This work was supported by Clinical Center and National Heart, Lung and Blood Institute intramural funds (R.O.C. and M.T.G.), National Institutes of Health grant HL58091 (D.B.K.-S.), RO1HL70146 (R.P.P.) and Medical Scientist Training Program T32GM08361. We thank V. Annavajjhala for helpful laboratory assistance.

Author information

Author notes

    • Richard O Cannon III
    •  & Mark T Gladwin

    These authors contributed equally to this work.

Affiliations

  1. Cardiovascular Branch, National Heart, Lung and Blood Institute, National Institutes of Health, 10 Center Drive, Building 10, Room 7B15 Bethesda, Maryland 20892, USA.

    • Kenyatta Cosby
    • , Gloria Zalos
    •  & Richard O Cannon III
  2. Critical Care Medicine Department, Warren G. Magnuson Clinical Center, National Institutes of Health, 10 Center Drive, Building 10, Room 7D43 Bethesda, Maryland 20892, USA.

    • Kristine S Partovi
    • , Christopher D Reiter
    • , Sabrina Martyr
    • , Benjamin K Yang
    •  & Mark T Gladwin
  3. Department of Pathology, Center for Free Radical Biology, Biomedical Research Building II, Room 307, 901 19th Street South, University of Alabama at Birmingham, Birmingham, Alabama 35294, USA.

    • Jack H Crawford
    •  & Rakesh P Patel
  4. Laboratory of Chemical Biology, National Institute of Diabetes, Digestive and Kidney Diseases, National Institutes of Health, 10 Center Drive, Building 10, Room 9N307, Bethesda, Maryland 20892, USA.

    • Christopher D Reiter
    • , Sabrina Martyr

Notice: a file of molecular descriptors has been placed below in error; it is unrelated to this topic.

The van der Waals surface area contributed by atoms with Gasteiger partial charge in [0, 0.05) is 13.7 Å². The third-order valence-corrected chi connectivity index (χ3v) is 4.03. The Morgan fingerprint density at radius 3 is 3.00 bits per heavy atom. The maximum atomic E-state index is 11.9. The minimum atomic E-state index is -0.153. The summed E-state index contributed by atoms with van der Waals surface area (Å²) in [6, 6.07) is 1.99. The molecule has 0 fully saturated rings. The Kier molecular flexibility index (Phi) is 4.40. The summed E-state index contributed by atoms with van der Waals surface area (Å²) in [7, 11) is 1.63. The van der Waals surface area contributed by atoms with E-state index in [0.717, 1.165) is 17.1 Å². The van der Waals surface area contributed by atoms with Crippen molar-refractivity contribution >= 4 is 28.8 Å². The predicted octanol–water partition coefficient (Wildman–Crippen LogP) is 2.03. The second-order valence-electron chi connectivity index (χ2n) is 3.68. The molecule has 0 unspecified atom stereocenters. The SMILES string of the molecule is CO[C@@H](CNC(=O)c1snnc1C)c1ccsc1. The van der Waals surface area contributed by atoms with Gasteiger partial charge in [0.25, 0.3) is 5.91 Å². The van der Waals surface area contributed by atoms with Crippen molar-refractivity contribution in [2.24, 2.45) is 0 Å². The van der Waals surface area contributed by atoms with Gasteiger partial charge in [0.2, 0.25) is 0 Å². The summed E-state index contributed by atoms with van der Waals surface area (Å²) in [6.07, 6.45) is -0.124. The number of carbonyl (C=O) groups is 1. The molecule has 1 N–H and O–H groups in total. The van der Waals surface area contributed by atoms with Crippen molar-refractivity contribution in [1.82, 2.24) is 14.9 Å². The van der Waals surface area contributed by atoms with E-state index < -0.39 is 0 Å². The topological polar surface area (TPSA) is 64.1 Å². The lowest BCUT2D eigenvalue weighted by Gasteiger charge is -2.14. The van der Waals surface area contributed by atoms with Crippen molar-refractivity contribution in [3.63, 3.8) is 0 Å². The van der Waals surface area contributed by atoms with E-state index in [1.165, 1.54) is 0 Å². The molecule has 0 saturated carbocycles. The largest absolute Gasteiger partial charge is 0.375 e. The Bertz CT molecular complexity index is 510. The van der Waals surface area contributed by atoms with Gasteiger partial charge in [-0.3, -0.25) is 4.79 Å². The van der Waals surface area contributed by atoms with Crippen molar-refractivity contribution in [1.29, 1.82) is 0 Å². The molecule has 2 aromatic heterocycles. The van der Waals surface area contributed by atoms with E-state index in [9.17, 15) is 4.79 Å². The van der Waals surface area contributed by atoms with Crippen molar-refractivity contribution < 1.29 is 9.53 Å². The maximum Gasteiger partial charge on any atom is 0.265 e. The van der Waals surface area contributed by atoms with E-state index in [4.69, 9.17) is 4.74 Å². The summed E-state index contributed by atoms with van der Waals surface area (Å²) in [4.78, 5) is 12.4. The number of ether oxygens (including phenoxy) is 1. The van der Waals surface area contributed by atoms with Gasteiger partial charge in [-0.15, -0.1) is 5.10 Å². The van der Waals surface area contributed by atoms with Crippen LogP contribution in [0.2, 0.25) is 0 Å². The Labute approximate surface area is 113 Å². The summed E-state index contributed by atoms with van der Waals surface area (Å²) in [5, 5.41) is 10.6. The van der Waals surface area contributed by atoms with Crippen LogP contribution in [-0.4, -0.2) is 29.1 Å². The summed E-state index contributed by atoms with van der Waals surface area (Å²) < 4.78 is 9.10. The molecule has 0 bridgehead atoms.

• , Alan N Schechter
    •  & Mark T Gladwin
  5. Office of Biostatistics Research, National Heart, Lung and Blood Institute, National Institutes of Health, 6701 Rockledge Drive, Bethesda, Maryland 20892, USA.

    • Myron A Waclawiw
  6. Department of Physics, Wake Forest University, Winston-Salem, North Carolina 27109-7507, USA.

    • Xiuli Xu
    • , Howard Shields
    •  & Daniel B Kim-Shapiro
  7. Department of Biomedical Engineering, Wake Forest University School of Medicine, Winston-Salem, North Carolina 27157-1022, USA.

    • Kris T Huang
    •  & Daniel B Kim-Shapiro

Authors

  1. Search for Kenyatta Cosby in:

  2. Search for Kristine S Partovi in:

  3. Search for Jack H Crawford in:

  4. Search for Rakesh P Patel in:

  5. Search for Christopher D Reiter in:

  6. Search for Sabrina Martyr in:

  7. Search for Benjamin K Yang in:

  8. Search for Myron A Waclawiw in:

  9. Search for Gloria Zalos in:

  10. Search for Xiuli Xu in:

  11. Search for Kris T Huang in:

  12. Search for Howard Shields in:

  13. Search for Daniel B Kim-Shapiro in:

  14. Search for Alan N Schechter in:

  15. Search for Richard O Cannon in:

  16. Search for Mark T Gladwin in:

Competing interests

The authors declare no competing financial interests.

Corresponding authors

Correspondence to Richard O Cannon III or Mark T Gladwin.

Supplementary information

About this article

Publication history

Received

Accepted

Published

DOI

https://doi.org/10.1038/nm954